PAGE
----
Themes and Meanings

“Gogol’s Wife” contains many qualities typical of Tommaso Landolfi’s writing, including criticism of intolerance, especially intolerance of any disinclination to accept the extraordinary. Here, Landolfi dramatizes this in a story that is Kafkaesque in its representation of a monstrosity that does not yield itself easily to reason. In its sensational combination of the prosaic (as a biography of a famous writer) and the absurd (Gogol’s regarding his inflatable doll as his wife) the story is surrealistic: Otherwise mundane, everyday elements become monstrously distorted.

Within this surreal framework, themes are developed regarding identity and the struggle between reality and fantasy. The question of identity arises in Landolfi’s treatment of Gogol’s balloon-wife. The first qualities of Caracas that are described are her mutability: Gogol can change her at will into vastly different forms of woman; in fact, he has no choice because the doll can never be made the same way twice. Diversity, change, mutability, are all elementary characteristics of Caracas. However, as the story unfolds, Gogol and Paskalovitch become increasingly more aware of unifying traits in the doll, which are apparently not so much the result of physical similarities from one manifestation to another as they are the result of a developing personality. Gogol refers to the doll’s acting out independently, first in relatively trivial ways, as when it embarrasses him with its...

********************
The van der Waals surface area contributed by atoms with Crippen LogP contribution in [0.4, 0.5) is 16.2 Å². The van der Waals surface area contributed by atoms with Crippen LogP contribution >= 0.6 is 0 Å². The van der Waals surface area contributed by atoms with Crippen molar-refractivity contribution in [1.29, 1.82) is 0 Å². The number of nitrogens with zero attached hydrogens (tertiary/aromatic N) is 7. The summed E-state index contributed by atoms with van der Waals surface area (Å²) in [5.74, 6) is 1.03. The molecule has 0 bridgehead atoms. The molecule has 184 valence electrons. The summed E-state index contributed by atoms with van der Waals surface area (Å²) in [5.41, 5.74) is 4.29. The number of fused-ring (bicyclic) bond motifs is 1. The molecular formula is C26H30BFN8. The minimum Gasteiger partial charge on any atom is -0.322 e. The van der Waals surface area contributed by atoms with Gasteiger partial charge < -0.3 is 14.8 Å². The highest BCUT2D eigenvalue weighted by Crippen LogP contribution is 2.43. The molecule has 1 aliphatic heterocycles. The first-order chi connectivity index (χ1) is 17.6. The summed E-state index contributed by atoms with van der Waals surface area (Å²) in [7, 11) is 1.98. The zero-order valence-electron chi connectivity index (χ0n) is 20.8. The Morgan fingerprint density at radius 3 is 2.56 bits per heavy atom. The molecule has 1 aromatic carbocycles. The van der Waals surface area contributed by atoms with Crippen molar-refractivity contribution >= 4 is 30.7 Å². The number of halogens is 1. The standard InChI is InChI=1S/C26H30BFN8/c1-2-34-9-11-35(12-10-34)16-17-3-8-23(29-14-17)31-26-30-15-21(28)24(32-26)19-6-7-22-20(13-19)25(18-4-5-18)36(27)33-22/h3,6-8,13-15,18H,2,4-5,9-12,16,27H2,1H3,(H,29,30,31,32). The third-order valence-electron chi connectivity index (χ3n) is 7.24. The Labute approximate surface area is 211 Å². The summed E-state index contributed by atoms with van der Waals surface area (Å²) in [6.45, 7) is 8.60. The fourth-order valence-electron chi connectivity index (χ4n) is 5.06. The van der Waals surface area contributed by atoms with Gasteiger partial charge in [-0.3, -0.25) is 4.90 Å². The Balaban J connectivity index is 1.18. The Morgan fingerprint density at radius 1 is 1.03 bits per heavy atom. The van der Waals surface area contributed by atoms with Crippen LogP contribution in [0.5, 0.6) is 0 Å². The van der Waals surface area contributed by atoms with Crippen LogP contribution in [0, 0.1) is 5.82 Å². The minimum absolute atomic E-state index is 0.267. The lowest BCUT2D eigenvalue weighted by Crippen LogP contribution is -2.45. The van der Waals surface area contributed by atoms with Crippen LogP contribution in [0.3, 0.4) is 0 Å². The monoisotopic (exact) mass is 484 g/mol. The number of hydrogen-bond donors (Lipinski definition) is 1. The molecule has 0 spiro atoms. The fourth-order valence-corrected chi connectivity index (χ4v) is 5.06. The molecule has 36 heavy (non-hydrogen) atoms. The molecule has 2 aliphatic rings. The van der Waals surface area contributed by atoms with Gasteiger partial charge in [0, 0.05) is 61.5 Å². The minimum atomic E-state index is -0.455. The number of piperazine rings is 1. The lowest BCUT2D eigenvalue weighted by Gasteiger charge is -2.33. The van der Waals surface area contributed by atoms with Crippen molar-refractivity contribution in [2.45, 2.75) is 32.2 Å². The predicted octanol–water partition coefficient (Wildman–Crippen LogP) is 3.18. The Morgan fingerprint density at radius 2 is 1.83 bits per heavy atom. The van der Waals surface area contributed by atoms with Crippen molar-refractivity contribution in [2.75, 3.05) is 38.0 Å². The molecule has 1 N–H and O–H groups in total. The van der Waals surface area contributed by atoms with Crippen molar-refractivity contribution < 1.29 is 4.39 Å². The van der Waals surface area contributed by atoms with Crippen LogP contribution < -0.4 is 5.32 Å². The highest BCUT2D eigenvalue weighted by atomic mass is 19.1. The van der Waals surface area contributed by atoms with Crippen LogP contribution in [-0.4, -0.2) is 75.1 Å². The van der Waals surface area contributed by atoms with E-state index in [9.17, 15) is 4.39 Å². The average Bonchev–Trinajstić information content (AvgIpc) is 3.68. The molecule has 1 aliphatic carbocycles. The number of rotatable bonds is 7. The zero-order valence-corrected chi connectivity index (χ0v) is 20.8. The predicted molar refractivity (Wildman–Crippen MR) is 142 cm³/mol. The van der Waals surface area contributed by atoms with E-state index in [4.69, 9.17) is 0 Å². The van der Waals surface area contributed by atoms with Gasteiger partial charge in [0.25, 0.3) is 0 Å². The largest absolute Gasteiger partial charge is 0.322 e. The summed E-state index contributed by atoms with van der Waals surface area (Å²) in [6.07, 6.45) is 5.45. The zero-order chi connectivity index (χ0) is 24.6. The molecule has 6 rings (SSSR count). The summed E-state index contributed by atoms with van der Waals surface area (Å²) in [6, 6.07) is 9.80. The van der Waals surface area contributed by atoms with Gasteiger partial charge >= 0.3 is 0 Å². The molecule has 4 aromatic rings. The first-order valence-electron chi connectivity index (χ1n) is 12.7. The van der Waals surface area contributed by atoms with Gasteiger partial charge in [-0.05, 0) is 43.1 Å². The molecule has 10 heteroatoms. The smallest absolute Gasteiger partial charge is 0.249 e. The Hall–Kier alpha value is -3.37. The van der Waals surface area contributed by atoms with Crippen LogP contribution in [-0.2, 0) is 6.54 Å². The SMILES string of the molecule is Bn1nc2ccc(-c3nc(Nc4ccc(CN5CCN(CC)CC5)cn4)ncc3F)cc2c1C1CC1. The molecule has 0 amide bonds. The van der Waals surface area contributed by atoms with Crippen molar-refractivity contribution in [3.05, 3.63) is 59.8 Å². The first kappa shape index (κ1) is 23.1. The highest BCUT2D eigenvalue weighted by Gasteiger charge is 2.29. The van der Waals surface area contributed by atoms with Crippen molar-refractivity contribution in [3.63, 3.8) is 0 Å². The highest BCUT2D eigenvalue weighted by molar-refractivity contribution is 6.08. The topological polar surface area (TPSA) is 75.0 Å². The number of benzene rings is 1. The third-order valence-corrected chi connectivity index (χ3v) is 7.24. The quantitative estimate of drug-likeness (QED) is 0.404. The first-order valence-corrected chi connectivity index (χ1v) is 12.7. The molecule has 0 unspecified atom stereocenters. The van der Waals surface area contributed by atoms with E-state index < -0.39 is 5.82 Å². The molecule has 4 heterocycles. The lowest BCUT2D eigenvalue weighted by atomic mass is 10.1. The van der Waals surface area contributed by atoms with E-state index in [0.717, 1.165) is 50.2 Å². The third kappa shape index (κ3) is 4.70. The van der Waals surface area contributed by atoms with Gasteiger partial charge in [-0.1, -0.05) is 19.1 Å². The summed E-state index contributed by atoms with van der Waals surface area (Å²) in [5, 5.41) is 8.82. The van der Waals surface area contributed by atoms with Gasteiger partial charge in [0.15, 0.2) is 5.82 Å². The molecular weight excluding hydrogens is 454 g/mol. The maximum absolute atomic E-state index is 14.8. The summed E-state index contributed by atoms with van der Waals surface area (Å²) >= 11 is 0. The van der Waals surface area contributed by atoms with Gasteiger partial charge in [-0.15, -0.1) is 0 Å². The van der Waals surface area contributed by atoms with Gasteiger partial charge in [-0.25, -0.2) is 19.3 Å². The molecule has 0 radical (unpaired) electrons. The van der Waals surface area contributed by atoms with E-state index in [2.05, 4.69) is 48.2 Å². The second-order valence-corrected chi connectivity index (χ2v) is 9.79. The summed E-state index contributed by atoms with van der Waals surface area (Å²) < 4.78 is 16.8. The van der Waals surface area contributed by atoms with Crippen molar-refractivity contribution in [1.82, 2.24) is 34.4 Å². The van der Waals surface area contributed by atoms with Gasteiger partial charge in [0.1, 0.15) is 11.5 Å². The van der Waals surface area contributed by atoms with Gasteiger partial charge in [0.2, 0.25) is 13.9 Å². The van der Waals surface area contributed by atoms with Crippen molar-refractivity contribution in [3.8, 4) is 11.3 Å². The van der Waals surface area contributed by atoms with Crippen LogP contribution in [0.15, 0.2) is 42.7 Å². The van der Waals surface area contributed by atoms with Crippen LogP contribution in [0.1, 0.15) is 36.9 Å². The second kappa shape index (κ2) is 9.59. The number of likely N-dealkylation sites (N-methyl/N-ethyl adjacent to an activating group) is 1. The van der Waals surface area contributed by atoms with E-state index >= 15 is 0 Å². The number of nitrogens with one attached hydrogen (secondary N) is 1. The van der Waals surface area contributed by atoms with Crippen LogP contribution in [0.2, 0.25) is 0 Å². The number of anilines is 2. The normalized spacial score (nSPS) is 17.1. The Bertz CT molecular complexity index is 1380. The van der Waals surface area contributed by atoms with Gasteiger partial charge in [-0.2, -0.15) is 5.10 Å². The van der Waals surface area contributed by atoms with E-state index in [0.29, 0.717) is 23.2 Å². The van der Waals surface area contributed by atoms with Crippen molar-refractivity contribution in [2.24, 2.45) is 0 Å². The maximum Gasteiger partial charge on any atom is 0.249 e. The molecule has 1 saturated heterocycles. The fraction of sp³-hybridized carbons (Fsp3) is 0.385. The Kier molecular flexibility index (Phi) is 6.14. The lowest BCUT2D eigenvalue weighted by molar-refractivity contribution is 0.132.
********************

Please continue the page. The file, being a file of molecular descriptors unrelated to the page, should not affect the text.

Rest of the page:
(The entire section is 602 words.)